Once produced, mRNAs can be stored at -20C for months, or -80C nearly indefinitely.

IVT mRNA for iPSC generation

mRNAs generated by IVT for R-iPSC

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About 50 Papers Cited the Use of GFP-Trap Camelid Antibody So Far in 2011

With their ability to quantitatively pulldown GFP-tagged proteins, GFP-Trap (or RFP-Trap for DsRed-derived fluorescent proteins) beads have gained ground in becoming the reagent of choice for immuno-coprecipitation. The complexes isolated from GFP-Trap agarose or magnetic beads can be easily analyzed without interference from light or heavy IgG chains typically present after monoclonal or polyclonal antibody precipitation. Since the market launch of GFP-Trap, in each of the past 3 years, the number of publications citing GFP-Trap more has than doubled and there is no sign of that rate slowing down any time soon.

In 2011 alone, 48 research groups have published their results with data generated through use of GFP-Trap (not including other related products such as GFP-Booster, GFP-MultiTrap). Research topics in these recent publications include identification of domains of the zinc finger protein 638 (ZNF638) that interacts with C/EBPb when promoting adipocyte differentiation [1]; identification of phosphorylation site on Cdc42-associated kinase (Ack) by LC-MS/MS after immunoprecipitation [2]; and analysis of the activities of myosin heavy-chain kinases (MHCKs) in wild-type vs Htt mutant Dictyostelium discoideum, a cellular model for studying the Huntingon disease [3].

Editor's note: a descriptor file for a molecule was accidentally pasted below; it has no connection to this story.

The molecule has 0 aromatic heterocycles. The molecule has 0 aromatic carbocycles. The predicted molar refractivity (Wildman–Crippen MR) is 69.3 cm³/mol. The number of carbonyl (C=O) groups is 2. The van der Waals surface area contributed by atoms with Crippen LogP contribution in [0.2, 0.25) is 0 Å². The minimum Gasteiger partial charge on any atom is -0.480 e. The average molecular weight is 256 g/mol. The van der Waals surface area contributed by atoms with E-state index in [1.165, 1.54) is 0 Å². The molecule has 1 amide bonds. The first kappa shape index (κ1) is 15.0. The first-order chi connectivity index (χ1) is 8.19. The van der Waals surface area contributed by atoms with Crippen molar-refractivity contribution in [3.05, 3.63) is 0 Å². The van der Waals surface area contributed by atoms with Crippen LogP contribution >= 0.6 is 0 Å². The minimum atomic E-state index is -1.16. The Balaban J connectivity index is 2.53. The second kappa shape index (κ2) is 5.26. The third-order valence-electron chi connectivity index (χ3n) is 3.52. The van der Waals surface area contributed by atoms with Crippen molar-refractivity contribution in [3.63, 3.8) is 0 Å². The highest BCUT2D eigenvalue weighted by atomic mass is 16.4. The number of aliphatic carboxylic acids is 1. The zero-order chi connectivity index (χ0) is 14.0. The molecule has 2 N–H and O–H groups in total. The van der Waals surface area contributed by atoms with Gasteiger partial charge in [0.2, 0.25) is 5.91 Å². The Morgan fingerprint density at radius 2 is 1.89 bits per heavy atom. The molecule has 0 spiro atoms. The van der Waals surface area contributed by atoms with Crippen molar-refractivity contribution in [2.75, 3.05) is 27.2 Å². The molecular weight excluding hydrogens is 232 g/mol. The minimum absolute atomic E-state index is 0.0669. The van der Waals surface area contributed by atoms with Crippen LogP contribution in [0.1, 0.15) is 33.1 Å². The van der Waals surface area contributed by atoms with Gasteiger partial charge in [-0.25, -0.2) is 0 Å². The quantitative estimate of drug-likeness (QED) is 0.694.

The use of GFP-Trap beads is a simple bind-wash-elute procedure that involves just one antibody already immobilized on either agarose or magnetic beads. Camelid antibodies, especially their VHH single domain fragments such as those used in GFP-Trap or RFP-Trap, are very stable (they can be shipped and temporarily stored at room temperature). The consistency of performance is very high; as a matter of fact, this line of products requires the lowest amount of technical support among all of our products. If you are still using tags like FLAG, V5, HA, etc., you should consider trying GFP as both a fluorescence and co-IP tag in your future experiments for obtaining results you previously could not obtain.

New Product of the Week: Non-Integrating iPSC Generation Kits. First of its kind on the market. Click to read more about mRNA-based reprogramming.

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Blog References:
[1] Meruvu, S. et al. “Regulation of Adipocyte Differentiation by the Zinc Finger Protein ZNF638” JBC 2011
[2] Shen, H. et al. “Constitutive activated Cdc42-associated kinase (Ack) phosphorylation at arrested endocytic clathrin-coated pits of cells that lack dynamin” Molecular Biology of the Cell 2011
[3] Wang, Y. et al. “Dictyostelium huntingtin controls chemotaxis and cytokinesis through the regulation of myosin II phosphorylation” Molecular Biology of the Cell 2011